For those of us who are prone to visits from the black dog or his buddy anxiety bunny, knitting can help in many ways to improve your mood , as it helps the body to release dopamine (the pleasure chemical) and can lower heart rate and blood pressure. Other ways knitting can help manage depression are through: setting  realistic goals (eg by the end of the month, I want to be half way through my scarf) and measures of achievement (hey look, I’ve knitted a hat). It also creates a sense of productivity while relaxing, for example it removes the feeling of wasting time while watching TV.

“I keep photos of my singular accomplishments on my cellphone to boost my spirits when needed” – Jane E. Brody

Knitting also reduces experiences of isolation through making friends and social connections. There is always a way to bond with other knitters – talking about projects, favourite yarn and yarn shops and supporting each other through knitalongs. Going to a local ‘Stitch n Bitch’ group can improve wellbeing through the sense of belonging to a community.

Does knitting help you to keep your equilibrium? Or, are you inspired to give it a try to help manage your stress? Let me know in the comments below.

As always, Happy knitting.

 

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Knitting as therapy – Intro.

Image shows part of a ball of yarn in a peach colour, knitting on double pointed needles and a needle case. It has the text 'Knitting as Therapy' in the top right hand corner and copyright stash and notions 2016  

I’ve been on the downward spiral of my mental illness (depression and anxiety). It’s quite possibly one of the worst episodes I’ve endured since I was first diagnosed at the end of 2010. I’ll get through it, but for now it’s probably going to tinge my writing with a touch of grey, instead of the vibrant, positive writing I try to push to this blog.

It’s hard to explain how it effects me. Everything feels overwhelming – my work, my study, diet, exercise, maintaining friendships, housekeeping. I don’t know where to begin – I’ve had writer’s block. I’ve struggled to keep laundry up to date. I have lapses of memory if I don’t write things down. It’s difficult to escape the physical manifestations of anxiety and the ongoing chatter of my mind telling me constantly that I’m a failure and a screw-up. 

It feels like knitting is my main lifeline. 

I knit for many reasons. It makes me feel like I’m not wasting time when I’m watching TV or on the long commute between home and work. I love the feel of luxury yarns and the quest to find the perfect pattern for a special skein. I appreciate the social connectedness of knitting groups, both online and face-to-face, and knowing that there is always another knitter not that far away. After a particularly stressful day, knitting calms me. Big projects, where there are hundreds of stitches on the needles almost put me in a meditative state as the yarn becomes a series of interlocking loops, which in turn become a shawl or a cardigan.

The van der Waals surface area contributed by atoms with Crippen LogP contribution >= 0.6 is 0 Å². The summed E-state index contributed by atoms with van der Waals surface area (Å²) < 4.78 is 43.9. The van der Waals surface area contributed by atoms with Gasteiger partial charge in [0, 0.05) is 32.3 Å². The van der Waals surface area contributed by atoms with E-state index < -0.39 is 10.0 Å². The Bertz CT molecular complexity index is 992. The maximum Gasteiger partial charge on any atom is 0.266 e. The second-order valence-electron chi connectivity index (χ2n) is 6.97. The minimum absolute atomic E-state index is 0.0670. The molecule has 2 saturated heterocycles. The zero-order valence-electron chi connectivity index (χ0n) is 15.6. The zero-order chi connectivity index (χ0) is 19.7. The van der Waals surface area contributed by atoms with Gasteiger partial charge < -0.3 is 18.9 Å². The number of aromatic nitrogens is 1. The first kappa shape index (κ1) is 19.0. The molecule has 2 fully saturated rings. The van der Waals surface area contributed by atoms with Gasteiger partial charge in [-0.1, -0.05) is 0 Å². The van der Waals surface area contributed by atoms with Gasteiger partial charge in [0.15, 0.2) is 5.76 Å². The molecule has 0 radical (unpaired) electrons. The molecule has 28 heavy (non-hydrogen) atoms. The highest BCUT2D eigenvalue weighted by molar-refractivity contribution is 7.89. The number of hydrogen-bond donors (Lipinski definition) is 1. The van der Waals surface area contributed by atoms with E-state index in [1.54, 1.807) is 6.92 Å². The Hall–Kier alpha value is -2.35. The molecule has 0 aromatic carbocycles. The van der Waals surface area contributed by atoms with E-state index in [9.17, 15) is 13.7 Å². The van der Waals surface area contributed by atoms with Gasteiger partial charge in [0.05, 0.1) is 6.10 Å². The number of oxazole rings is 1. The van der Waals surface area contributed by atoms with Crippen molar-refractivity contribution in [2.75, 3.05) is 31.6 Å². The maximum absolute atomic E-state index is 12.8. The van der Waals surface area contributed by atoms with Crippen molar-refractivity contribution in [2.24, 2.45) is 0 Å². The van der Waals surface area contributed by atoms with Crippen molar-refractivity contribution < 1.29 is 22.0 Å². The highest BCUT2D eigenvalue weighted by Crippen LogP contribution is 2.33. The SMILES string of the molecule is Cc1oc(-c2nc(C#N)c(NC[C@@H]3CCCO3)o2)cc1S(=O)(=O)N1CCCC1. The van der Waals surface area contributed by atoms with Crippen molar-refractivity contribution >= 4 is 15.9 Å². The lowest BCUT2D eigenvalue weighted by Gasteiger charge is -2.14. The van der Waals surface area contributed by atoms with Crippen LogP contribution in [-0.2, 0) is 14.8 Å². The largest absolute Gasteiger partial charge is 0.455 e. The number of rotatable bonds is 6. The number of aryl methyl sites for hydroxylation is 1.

There’s also a sense of accomplishment that I can cling to in the dark times – those quick projects where after a few short hours a stretch of chunky yarn is turned into a pair of gloves or a funky hat. When I’m feeling like I can’t do anything right, it’s solid evidence that my depression is lying and I have something I can cling to. It’s proof I can learn new skills – five yeas ago I had no idea how to knit more than a basic scarf – increases and decreases were beyond me. Now, I have plans to knit a large complex lace shawl for my future wedding – whenever we decide to actually do it. 

It gives me something to look forward to when I feel like there’s nothing else. 

Do you find knitting therapeutic? How does it help you? 

Happy knitting. 

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A rose by another name

Last year, as readers of previous blog posts would know, I put myself on a yarn diet. I had about 44 kms 12 months ago, and that has now blown out to 53.

Oops.

So this year, I’ve put my hand up for a ‘cold sheep’ challenge. What’s a Cold Sheep, I hear you say? It’s basically just another name for a yarn diet. Knit from what you’ve got, avoid making impulse purchases (planned shopping at major events such as Bendigo is ok), avoid buying other people’s destashes etc. There are other names as well, but this year I’m trying cold sheep.

There’s a thread for it in one of the groups I’ve joined on Ravelry. they’ve set challenges to help motivate and inspire everyone to succeed in knitting from stash and the one I picked for January was to properly catalogue my stash. It’s done – all of my yarn stash is now photographed and listed in Ravelry which is helping me to feel super organised (in one part of my life at least!)

After taking stock of everything I acquired last year, I can happily confirm that everything is fabulous. Further, each and every skein in my stash makes me happy. There’s nothing I can bring myself to part with, except for what’s already been listed as ‘will trade or sell’ on Ravelry. It’s just making the time to work through things.

Here are four of my favourite purchases from the year, clockwise from top left:

  • Stansborough Yarn – Bofur Scarf knit kit. I picked this baby up when I went to the Weta Cave and Weta Workshop when I was in Wellington. I’m a little bit of a Tolkien nut, so it was a must have purchase. I’m thinking about knitting this one up for the husbot-to-be (although I may just keep it for myself – selfish knitter that I am!)
  • Dyed by Hand Camel Train Lace. It’s got camel fibre in it and it is gloriously soft and shiny. I also love how the base colour of the camel fibre has muted the tone to create an almost dirty-mint shade.
  • Lorna’s Laces Shepherd Sock Solid – the final installment from the Cookie A Sock Club. I think signing up to that club was due to a touch of FOMO (fear of missing out) because I haven’t finished a single pair of socks from that club. but I will. Eventually. I put this in because it was my favourite colorway of the club.
  • Fyberspates Scrumptious Lace. Bought in Wellington, going to become a shawl for my wedding and it’s also shiny and soft and lovely. I think I have a bit of a thing for shiny yarn.

Do you have any favourite purchases – yarn or otherwise – from 2015? Tell me about them in the comments. (If you’re on Rav, leave your username if we’re not already friends so I can stalk your stash)

til next time, happy knitting.